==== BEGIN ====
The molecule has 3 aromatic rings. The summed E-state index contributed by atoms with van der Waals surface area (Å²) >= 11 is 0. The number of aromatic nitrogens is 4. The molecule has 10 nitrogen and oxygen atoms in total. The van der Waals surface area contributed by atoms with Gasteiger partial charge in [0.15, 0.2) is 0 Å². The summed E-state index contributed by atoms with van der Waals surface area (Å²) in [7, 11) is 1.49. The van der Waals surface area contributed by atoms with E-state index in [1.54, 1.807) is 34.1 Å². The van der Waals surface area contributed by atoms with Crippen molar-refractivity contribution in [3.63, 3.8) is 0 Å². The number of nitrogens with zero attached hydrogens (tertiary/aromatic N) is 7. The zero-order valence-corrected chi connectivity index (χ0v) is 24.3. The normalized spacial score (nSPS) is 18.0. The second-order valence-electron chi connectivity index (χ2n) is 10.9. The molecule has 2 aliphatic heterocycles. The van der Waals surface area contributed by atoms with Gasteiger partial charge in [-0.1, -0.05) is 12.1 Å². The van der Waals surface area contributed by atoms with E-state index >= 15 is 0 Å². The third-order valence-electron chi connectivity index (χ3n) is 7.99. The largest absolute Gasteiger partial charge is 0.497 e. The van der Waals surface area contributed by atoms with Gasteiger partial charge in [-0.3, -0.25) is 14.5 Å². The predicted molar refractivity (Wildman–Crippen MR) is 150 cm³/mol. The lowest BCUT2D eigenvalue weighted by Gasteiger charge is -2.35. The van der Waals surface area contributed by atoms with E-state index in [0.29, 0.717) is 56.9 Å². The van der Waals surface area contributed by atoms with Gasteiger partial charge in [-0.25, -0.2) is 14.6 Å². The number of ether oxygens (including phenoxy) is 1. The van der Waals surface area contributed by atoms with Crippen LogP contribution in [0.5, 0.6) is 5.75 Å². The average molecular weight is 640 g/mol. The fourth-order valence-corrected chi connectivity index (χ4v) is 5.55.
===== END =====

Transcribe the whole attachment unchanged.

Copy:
The molecule has 3 aromatic rings. The summed E-state index contributed by atoms with van der Waals surface area (Å²) >= 11 is 0. The number of aromatic nitrogens is 4. The molecule has 10 nitrogen and oxygen atoms in total. The van der Waals surface area contributed by atoms with Gasteiger partial charge in [0.15, 0.2) is 0 Å². The summed E-state index contributed by atoms with van der Waals surface area (Å²) in [7, 11) is 1.49. The van der Waals surface area contributed by atoms with E-state index in [1.54, 1.807) is 34.1 Å². The van der Waals surface area contributed by atoms with Crippen molar-refractivity contribution in [3.63, 3.8) is 0 Å². The number of nitrogens with zero attached hydrogens (tertiary/aromatic N) is 7. The zero-order valence-corrected chi connectivity index (χ0v) is 24.3. The normalized spacial score (nSPS) is 18.0. The second-order valence-electron chi connectivity index (χ2n) is 10.9. The molecule has 2 aliphatic heterocycles. The van der Waals surface area contributed by atoms with Gasteiger partial charge in [-0.1, -0.05) is 12.1 Å². The van der Waals surface area contributed by atoms with E-state index >= 15 is 0 Å². The third-order valence-electron chi connectivity index (χ3n) is 7.99. The largest absolute Gasteiger partial charge is 0.497 e. The van der Waals surface area contributed by atoms with Gasteiger partial charge in [-0.3, -0.25) is 14.5 Å². The predicted molar refractivity (Wildman–Crippen MR) is 150 cm³/mol. The lowest BCUT2D eigenvalue weighted by Gasteiger charge is -2.35. The van der Waals surface area contributed by atoms with E-state index in [0.29, 0.717) is 56.9 Å². The van der Waals surface area contributed by atoms with Gasteiger partial charge in [-0.25, -0.2) is 14.6 Å². The number of ether oxygens (including phenoxy) is 1. The van der Waals surface area contributed by atoms with Crippen LogP contribution in [0.5, 0.6) is 5.75 Å². The average molecular weight is 640 g/mol. The fourth-order valence-corrected chi connectivity index (χ4v) is 5.55.